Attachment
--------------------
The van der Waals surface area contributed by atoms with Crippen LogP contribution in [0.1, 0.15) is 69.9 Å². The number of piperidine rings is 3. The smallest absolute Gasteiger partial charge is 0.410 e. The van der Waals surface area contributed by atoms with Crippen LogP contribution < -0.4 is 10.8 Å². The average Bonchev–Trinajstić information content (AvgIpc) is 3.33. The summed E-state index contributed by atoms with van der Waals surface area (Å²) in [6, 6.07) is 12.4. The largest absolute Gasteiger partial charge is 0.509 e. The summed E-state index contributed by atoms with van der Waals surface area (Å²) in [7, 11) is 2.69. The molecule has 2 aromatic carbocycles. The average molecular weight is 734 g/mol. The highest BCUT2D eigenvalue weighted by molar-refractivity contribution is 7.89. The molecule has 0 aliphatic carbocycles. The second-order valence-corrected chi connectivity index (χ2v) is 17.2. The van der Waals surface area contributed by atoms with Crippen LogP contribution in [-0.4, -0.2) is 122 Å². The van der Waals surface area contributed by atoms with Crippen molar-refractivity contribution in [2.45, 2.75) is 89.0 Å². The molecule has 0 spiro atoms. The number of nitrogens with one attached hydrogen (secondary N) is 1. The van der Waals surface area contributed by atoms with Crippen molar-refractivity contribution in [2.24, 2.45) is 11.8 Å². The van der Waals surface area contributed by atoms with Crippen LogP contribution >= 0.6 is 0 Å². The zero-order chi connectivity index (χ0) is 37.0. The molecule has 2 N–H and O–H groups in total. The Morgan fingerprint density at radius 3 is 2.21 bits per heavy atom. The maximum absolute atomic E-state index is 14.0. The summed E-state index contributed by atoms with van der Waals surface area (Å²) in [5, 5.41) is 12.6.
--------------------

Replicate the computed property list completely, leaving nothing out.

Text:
The van der Waals surface area contributed by atoms with Crippen LogP contribution in [0.1, 0.15) is 69.9 Å². The number of piperidine rings is 3. The smallest absolute Gasteiger partial charge is 0.410 e. The van der Waals surface area contributed by atoms with Crippen LogP contribution < -0.4 is 10.8 Å². The average Bonchev–Trinajstić information content (AvgIpc) is 3.33. The summed E-state index contributed by atoms with van der Waals surface area (Å²) in [6, 6.07) is 12.4. The largest absolute Gasteiger partial charge is 0.509 e. The summed E-state index contributed by atoms with van der Waals surface area (Å²) in [7, 11) is 2.69. The molecule has 2 aromatic carbocycles. The average molecular weight is 734 g/mol. The highest BCUT2D eigenvalue weighted by molar-refractivity contribution is 7.89. The molecule has 0 aliphatic carbocycles. The second-order valence-corrected chi connectivity index (χ2v) is 17.2. The van der Waals surface area contributed by atoms with Crippen LogP contribution in [-0.4, -0.2) is 122 Å². The van der Waals surface area contributed by atoms with Crippen molar-refractivity contribution in [2.45, 2.75) is 89.0 Å². The molecule has 0 spiro atoms. The number of nitrogens with one attached hydrogen (secondary N) is 1. The van der Waals surface area contributed by atoms with Crippen molar-refractivity contribution in [2.24, 2.45) is 11.8 Å². The van der Waals surface area contributed by atoms with Crippen LogP contribution >= 0.6 is 0 Å². The zero-order chi connectivity index (χ0) is 37.0. The molecule has 2 N–H and O–H groups in total. The Morgan fingerprint density at radius 3 is 2.21 bits per heavy atom. The maximum absolute atomic E-state index is 14.0. The summed E-state index contributed by atoms with van der Waals surface area (Å²) in [5, 5.41) is 12.6.